“A person can bleed to death in less than 5 minutes”.
We know victims can die from uncontrolled bleeding in a matter of minutes, and there isn’t enough time to wait for the emergency medical responder to arrive.
Blood loss is the leading cause of preventable death following injury. Severe bleeding injuries often occur in multiple casualty events such as earthquakes, mass shootings, and everyday events like automobile crashes and industrial accidents.
In the past years, the news seemed full of never-ending incidents that took a number of people’s lives. Therefore in 2015, the ‘Stop the Bleed’, or the Bleeding control initiative, was launched to educate and empower citizens to stop life-threatening blood loss after unintentional injuries.
While the training to stop blood loss can save lives in mass casualties and shooting situations, it also comes into play in rural accidents.
Sometimes we forget that life in rural areas can be dangerous. They live in an unsafe state where most of their livelihood revolves around working with machines, ranching, coal mining and drilling rigs for oil.
Research suggests that death from injuries is higher in rural areas compared to urban areas. Twenty per cent of those deaths could have been prevented with proper and immediate treatment.
Bleeding control training has obvious benefits for rural residents. There could be nothing better for small communities than to undergo training. Most of them live far from the nearest hospital, and ambulances might take longer to arrive as they come from far away.
Rural advocates immediately recognised the need for broader application of Bleeding control training programs in rural areas. Having them trained in managing or treating any bleeding can save lives in an environment where the emergency medical response is hindered by distance.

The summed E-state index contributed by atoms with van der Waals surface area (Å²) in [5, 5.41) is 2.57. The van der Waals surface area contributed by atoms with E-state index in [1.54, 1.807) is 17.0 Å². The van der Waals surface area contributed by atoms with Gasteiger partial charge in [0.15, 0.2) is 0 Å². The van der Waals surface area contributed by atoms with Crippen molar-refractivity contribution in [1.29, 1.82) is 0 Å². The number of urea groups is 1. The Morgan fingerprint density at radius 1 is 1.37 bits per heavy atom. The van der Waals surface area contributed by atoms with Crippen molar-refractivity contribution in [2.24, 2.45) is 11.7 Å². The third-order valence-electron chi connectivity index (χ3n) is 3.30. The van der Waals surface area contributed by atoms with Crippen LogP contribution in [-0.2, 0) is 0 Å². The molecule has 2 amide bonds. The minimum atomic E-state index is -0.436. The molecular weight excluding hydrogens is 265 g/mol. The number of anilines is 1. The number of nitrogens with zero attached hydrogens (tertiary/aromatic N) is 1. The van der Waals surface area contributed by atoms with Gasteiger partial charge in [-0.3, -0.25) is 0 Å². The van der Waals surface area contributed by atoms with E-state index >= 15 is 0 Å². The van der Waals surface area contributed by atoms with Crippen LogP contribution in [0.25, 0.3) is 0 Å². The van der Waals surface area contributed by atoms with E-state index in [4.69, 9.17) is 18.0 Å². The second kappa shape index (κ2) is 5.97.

“This is a mission. We need to get everybody taught,” said Dr Mary Aaland, director of rural surgery at the University of North Dakota.
“Like widespread CPR Training, the goal is for the Bleeding Control course to become a national training standard. We want everyone, regardless of age or background, to become first responders who can stop the bleed and save a life.”
What’s inside the Bleeding Control Kit?
Everyone is encouraged to assemble or purchase their bleeding-control kits and keep them accessible in case an emergency arises. Having access to the tools and how to use it can save precious minutes before the EMS is ready to take over.
A bleeding control kit includes:
- A permanent marker
- Commercially Available Tourniquet
- Trauma dressing or gauze
- Multiple pairs of nitrile gloves
- Pair of trauma shears
- Printed lifesaving instructions
First Aid certifications and Bleeding control training sessions are increasingly important nowadays. You don’t need to be a nurse or have an MD behind your name to treat blood loss. With the right training, you can help stabilise a victim and increase their chances of survival.
Find a First Aid and Bleeding control course near you. Call our team at 1300 029 132 or visit firstaidpro.com.au for more information.